Recently I have seen pictures of many canvases that have been very lightly stitched. While I have done several projects using shadow, or lite, stitching in the past, I struggle with the look. I decided to use this charming Kelly Clark canvas to test some different options.
I picked this canvas because the simple design of the Holy Family in silhouette against the night sky has a narrow color palette that would allow stitching in a single color. The canvas is small enough that I could stitch enough to test without spending too long on each test. Also, the silhouetted people have enough detail to show results but not so much detail that the choices are not clear.
In each test, I hope to show the same stitch or technique done with two different threads. For each test I’ll cover the stitch or technique in general first, then I will compare the results, and finally, I’ll provide conclusions and tips.
Brenda Hart Rectangles
Several years ago in a local guild newsletter, I saw a cool idea. It was from Brenda Hart and used thin threads and a series of three or four nested rectangles as a stitch to completely cover a canvas. Since then I have seen this technique used on other pieces.
I have been looking for a canvas that would work as a way to test this. When I found this stitch in Lone Star Stitches, I knew I had another stitch that would work here. This stitch comes in two sizes (the stitches added for the larger size are in red. In consists of straight stitches that increase in length. If you are familiar with quilts, this is similar to the construction of a Log Cabin block.
The smaller stitch has 12 stitches in each unit. The larger version has 16. The placement can be a little hard to see. Note that the ending stitch for units that are next to each other in a row have one thread between them, This results on one hole between the vertical sides of these units. Looking at a vertical column, there are two threads between adjacent units.
Using this stitch I made the swirls using two different threads. The thinner thread is Londonderry Linen from Access Commodities size 50/3 in 5078 Bluebonnet. It was used for the majority of the stitching.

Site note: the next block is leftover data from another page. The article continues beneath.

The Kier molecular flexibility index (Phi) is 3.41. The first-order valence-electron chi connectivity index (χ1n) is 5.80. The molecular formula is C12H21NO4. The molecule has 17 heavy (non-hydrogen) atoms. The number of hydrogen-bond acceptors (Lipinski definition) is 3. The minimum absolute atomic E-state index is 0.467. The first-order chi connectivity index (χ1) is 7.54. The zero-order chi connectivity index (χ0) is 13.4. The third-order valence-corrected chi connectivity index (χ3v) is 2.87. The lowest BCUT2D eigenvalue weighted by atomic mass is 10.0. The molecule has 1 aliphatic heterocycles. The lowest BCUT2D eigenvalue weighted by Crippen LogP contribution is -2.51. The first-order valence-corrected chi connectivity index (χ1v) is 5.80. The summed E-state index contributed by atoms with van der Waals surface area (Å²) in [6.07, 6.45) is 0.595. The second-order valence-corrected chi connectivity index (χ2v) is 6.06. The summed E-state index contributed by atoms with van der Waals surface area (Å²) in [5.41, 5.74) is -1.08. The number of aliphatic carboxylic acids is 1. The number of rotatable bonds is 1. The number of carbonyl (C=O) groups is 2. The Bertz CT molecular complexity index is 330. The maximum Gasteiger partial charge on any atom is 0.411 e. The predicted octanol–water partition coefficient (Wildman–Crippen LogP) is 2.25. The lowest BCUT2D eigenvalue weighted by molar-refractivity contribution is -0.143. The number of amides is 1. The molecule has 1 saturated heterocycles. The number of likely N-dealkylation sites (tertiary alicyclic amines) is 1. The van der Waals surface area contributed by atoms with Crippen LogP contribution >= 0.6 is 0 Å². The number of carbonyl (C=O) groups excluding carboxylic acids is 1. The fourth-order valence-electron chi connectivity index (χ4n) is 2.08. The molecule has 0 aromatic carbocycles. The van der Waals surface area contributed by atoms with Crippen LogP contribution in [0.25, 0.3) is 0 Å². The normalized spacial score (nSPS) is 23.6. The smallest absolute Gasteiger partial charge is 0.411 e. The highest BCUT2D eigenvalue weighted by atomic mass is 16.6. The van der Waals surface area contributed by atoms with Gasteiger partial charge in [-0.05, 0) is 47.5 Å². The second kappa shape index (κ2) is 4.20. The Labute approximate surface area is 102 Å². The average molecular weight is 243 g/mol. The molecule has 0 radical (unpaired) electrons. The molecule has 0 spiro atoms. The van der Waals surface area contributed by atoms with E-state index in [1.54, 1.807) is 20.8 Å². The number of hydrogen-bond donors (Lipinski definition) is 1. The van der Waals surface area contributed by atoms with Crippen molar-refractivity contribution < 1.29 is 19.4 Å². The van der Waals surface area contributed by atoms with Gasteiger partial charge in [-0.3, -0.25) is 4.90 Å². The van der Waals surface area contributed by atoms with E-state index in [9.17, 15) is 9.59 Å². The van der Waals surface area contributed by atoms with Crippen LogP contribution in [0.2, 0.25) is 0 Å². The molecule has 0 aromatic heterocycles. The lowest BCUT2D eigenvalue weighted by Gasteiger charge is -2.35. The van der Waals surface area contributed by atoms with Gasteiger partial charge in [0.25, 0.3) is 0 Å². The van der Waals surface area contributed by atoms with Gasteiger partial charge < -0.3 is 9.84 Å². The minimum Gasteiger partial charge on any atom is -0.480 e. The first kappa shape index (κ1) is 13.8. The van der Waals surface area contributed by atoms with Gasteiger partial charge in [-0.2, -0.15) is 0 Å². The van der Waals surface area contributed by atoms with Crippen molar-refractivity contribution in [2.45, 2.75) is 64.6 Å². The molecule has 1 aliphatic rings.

The second thread was a cotton thread made for Sashiko from Japan. It is a single-strand thread similar to Sulky Petites in weight and texture. I used it for only a single unit, near the bottom center.
You can see the two threads against the blank white canvas near the trunk in the picture at the top of the article.
The stitching you see is my third round of stitching. Initially, I tried the linen but I did not like how thin it was and how hard things were to see. I cut it out and switched to the Sashiko. I loved how it looked for the sky, but its thickness blots out the figures almost completely. Because the point is to stitch the whole canvas in a single color and thread, this would not work.
The third try used the thinner thread and I think it’s quite effective. I like the look. Seeing the thicker thread in contrast shows how effective this technique can be.
Conclusions and Tips
The linen thread I used was about half the thickness of the cotton thread. In this technique, thinner is better. In order for the canvas detail to show trough, the thread must be significantly smaller than a canvas hole. The thicker thread completely blotted out the detail of the manger.
If you are using very fine threads to stitch, you’ll find that starting and ending threads is difficult. As much as possible have long tails and start your thread with a waste knot. In order to stay in place, you’ll need to make several knots in one place. End your threads the same way, with tails left outside the stitched area. If you can secure these ends with a narrow Tent Stitch border surrounding the piece.
If you want to be sure of the color peeking through the stitching, back your canvas with a piece of tulle in the desired color, basted outside the stitched area. As you can see by the picture below, having a darker backing made the design more effective, but it was harder to stitch.
You could also use Away Waste Knots and weave in beginnings and ends after your stitching is complete. If you have a tulle backing, you can end your beginnings and ends by weaving them in and out the fabric changing the direction of the stitch.
I could begin and end threads on the back, but with so little thread there, it was hard.
Be sure to stitch in bright light. The nature of this stitch means that often there are stitches on the back of the canvas that follow the same line as the stitch you are about to make. This can make it hard to see stitches. A good light helps!
Come back Thursday for the next pair!